Monday, October 1, 2012
Shhh! by Valeri Gorbachev
A big brother tries to be quiet while his little brother sleeps. He tells everyone, like the clowns and the pirates and the trains to “Shhh!”. A great book for big brothers and sisters.
Violet’s Music by Angela Johnson, illustrated by Laura Huliska-Beith
Violet loves music. Ever since she was born she was all about music breakfast, lunch and dinner, morning, noon, and night. But Violet could never find anyone who loved music as much as her. Until she was in the park, a little bit more grown up, and finds her very own band. A story for older kids who love music.
Pond Walk by Nancy Elizabeth Wallace
As Mama and Buddy go for a walk around the pond, they spot different animals and insects and identify them. Mama shares an interesting fact about each animal. The pictures are paper photographed with “real” images of the animals encountered. The book encourages children to observe, identify, and take notes of their surroundings. Great for one on one sharing for a science-inclined child.
The Big Ugly Monster and the Little Stone Rabbit by Christ Wormell
This book was so sad! It’s about a big ugly monster who’s so ugly no one wants to talk to him, nothing grows near him, and the sun never shines on him. Because he’s so lonely, he carves all these little animals out of stone, but when he smiles at them, they all crack and break except for one, the little stone rabbit. The rabbit and the monster live a life together until the monster dies and the stone rabbit stays outside his cave while plants begin to grow and the sun shines. The end. A book of loneliness for a monster who can’t help how he looks and no one will look to his inner beauty. sad. sad. sad.
Guinea Pigs Add Up by Margery Cuyler, illustrated by Tracey Campbell Pearson
A very cute counting book told in rhyme about a classroom pet that expands from 1 to 2 to way too many guinea pigs thanks to procreation. Fun for older pre-schoolers and kids in kinder and first grade.
Banana! by Ed Vere
In limited text, two monkeys fight over one banana and in the process learn to share.
Tuesday, October 3, 2012
Broom, Zoom! by Caron Lee Cohen, illustrated by Sergio Ruzzier
A darling book of limited text that shows a witch and an unknown green thing fighting over the broom. They say they need it and want it, but it turns out the green guy needs it more since he is cleaning up a sack of something that spilled. After they finish, the witch shows him that flying isn’t scary as their broom zooms across the sky.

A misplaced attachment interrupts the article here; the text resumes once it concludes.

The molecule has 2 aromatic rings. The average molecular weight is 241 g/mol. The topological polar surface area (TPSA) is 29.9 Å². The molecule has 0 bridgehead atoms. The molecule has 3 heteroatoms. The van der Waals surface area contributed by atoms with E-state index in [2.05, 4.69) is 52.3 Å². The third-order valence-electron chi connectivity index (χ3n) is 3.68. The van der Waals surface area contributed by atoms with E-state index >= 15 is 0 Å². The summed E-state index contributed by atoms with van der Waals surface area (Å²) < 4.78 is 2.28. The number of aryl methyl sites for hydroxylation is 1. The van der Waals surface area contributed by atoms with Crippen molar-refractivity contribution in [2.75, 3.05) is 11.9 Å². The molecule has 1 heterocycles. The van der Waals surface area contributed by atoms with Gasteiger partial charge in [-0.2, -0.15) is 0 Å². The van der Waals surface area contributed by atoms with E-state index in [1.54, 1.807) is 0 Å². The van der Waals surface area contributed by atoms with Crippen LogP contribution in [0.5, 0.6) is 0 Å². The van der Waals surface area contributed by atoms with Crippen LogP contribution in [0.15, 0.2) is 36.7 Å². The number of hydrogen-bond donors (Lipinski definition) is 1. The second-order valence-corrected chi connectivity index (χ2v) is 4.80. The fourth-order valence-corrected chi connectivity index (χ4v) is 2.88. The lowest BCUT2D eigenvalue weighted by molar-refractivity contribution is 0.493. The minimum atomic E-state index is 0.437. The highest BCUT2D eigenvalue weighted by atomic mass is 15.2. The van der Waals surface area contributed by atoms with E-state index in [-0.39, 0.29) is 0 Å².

Split! Splat! by Amy Gibson, illustrated by Steve Bjorkman
This colorful book is a great book to share with kids to expose them to phonological awareness. (I got this off a list by Penny Peck for her infopeople webinar this week). The colorful book is filled with rhyming words and tells of all the fun you can have in the rain and in the mud. The story is told through the pictures while the text provides funny sounds to say. I got a little tongue tied while reading it the first time through, but after some practice I think this would be a fun book to share with kids.
Tell Me the Day Backwards by Albert Lamb, illustrated by David McPhail
From the same list by Penny Peck, this book is great for dialogic reading. As baby bear goes through his day backwards, it provides a lot of opportunities for the kids to figure out what came first. It’s also a great book to introduce sequencing and works for books about seasons since baby bear’s day started with waking up after hibernating all winter. A great book for pre-schoolers. Random side note, I loved that the words were framed on the page. I thought it created a warmth that went with the pictures and the story.
Green by Laura Vaccaro Seeger
A book of colors off of the Penny Peck list, I have to admit that I really love Seeger books. Every book she does looks like pure genius to me and I don’t know why someone else didn’t already do it because they’re so simply brilliant. The illustrations in this book look like they’re painted on canvas, creating a highly textured looking page with many things to identify. The book focuses on different shades of green, or lack there-of and has peek-throughs/cut-outs connecting the story and illustrations until the end. Could be used with all ages of pre-K
All the Water in the World by George Ella Lyon and Katherine Tillotson
The final book off the Penny Peck booklist for today, this circular story tells how the water cycle works, from water evaporating to rainfall. It has a green message of water conservation for everyone since we are all connected by water. A good book to introduce this science concept to little ones.
Wednesday, October 3, 2012
I have a confession. I Love stories about Moose (fyi: the plural of Moose is Moose. Very confusing.). Maybe I Just love saying the word. I’m not really sure. None the less, I read a lot of Moose books today, so beware!
Duck Duck Moose by Dave Horowitz
Moose ends up heading south for the winter with the ducks because everyone up north is hibernating and he’s lonely. At first he doesn’t really want to go, but it turns out he LOVES Florida and doesn’t want to leave. The book has funny moments that older kids, K-1 will pick up on. For example, they go to a U-Pick Orange Grove. The ducks pick oranges and Moose picks his nose. The book also goes over geography as they cross the country from top to bottom, seeing sights in New York and Washington, D.C. along the way. A fun book for a family getting ready for a vacation.
Making the Moose Out of Life by Nicholas Oldland
The story of a docile moose who doesn’t like to get wet or have any adventures finds himself on a journey of self-discovery. After being stranded on a desert island where he meets a Turtle named Tueday, he is rescued by a cruise ship where he discovers the wonder of the 24 hour buffet. He returns home a changed moose and embraces the idea that he should live each day to the fullest. This book was fun, although it went on a little bit, I think it would be great to share with kids in Kinder through 2nd grade. The size of the book and the illustrations make it hard to share during a group storytime setting, but I do love the illustrations a lot. That moose is someone I’d like to be friends with.